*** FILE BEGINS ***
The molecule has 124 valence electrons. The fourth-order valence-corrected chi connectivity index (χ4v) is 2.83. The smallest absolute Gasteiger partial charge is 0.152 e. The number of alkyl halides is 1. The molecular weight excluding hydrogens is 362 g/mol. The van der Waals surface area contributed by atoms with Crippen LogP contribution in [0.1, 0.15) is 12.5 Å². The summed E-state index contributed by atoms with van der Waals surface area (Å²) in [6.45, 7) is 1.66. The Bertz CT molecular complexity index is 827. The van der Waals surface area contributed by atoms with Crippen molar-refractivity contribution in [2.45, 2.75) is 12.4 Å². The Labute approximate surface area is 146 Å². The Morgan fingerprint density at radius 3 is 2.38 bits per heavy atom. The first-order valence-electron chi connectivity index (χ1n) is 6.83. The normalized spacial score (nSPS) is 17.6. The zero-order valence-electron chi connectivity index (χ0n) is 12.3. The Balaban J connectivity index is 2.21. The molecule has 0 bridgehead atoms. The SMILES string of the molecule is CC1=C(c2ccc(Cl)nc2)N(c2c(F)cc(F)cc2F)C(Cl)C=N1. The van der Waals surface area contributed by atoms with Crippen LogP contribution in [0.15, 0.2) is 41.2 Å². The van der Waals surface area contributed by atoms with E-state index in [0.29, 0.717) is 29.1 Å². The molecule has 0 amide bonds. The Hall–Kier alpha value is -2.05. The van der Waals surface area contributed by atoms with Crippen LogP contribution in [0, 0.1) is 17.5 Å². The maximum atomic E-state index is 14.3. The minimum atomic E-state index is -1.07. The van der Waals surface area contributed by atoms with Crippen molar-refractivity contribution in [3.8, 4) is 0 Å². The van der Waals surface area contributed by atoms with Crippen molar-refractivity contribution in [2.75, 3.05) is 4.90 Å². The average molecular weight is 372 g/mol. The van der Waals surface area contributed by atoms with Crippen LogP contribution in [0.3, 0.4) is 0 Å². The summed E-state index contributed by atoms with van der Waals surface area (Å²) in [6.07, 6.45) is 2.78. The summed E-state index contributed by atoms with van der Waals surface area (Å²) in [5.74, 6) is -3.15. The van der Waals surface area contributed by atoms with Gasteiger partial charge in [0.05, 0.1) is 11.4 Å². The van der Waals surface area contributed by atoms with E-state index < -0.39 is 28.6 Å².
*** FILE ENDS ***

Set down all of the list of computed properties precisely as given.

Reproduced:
The molecule has 124 valence electrons. The fourth-order valence-corrected chi connectivity index (χ4v) is 2.83. The smallest absolute Gasteiger partial charge is 0.152 e. The number of alkyl halides is 1. The molecular weight excluding hydrogens is 362 g/mol. The van der Waals surface area contributed by atoms with Crippen LogP contribution in [0.1, 0.15) is 12.5 Å². The summed E-state index contributed by atoms with van der Waals surface area (Å²) in [6.45, 7) is 1.66. The Bertz CT molecular complexity index is 827. The van der Waals surface area contributed by atoms with Crippen molar-refractivity contribution in [2.45, 2.75) is 12.4 Å². The Labute approximate surface area is 146 Å². The Morgan fingerprint density at radius 3 is 2.38 bits per heavy atom. The first-order valence-electron chi connectivity index (χ1n) is 6.83. The normalized spacial score (nSPS) is 17.6. The zero-order valence-electron chi connectivity index (χ0n) is 12.3. The Balaban J connectivity index is 2.21. The molecule has 0 bridgehead atoms. The SMILES string of the molecule is CC1=C(c2ccc(Cl)nc2)N(c2c(F)cc(F)cc2F)C(Cl)C=N1. The van der Waals surface area contributed by atoms with Crippen LogP contribution in [0.15, 0.2) is 41.2 Å². The van der Waals surface area contributed by atoms with E-state index in [0.29, 0.717) is 29.1 Å². The molecule has 0 amide bonds. The Hall–Kier alpha value is -2.05. The van der Waals surface area contributed by atoms with Crippen LogP contribution in [0, 0.1) is 17.5 Å². The maximum atomic E-state index is 14.3. The minimum atomic E-state index is -1.07. The van der Waals surface area contributed by atoms with Crippen molar-refractivity contribution in [3.8, 4) is 0 Å². The van der Waals surface area contributed by atoms with Crippen molar-refractivity contribution in [2.75, 3.05) is 4.90 Å². The average molecular weight is 372 g/mol. The van der Waals surface area contributed by atoms with Crippen LogP contribution in [0.3, 0.4) is 0 Å². The summed E-state index contributed by atoms with van der Waals surface area (Å²) in [6.07, 6.45) is 2.78. The summed E-state index contributed by atoms with van der Waals surface area (Å²) in [5.74, 6) is -3.15. The van der Waals surface area contributed by atoms with Gasteiger partial charge in [0.05, 0.1) is 11.4 Å². The van der Waals surface area contributed by atoms with E-state index < -0.39 is 28.6 Å².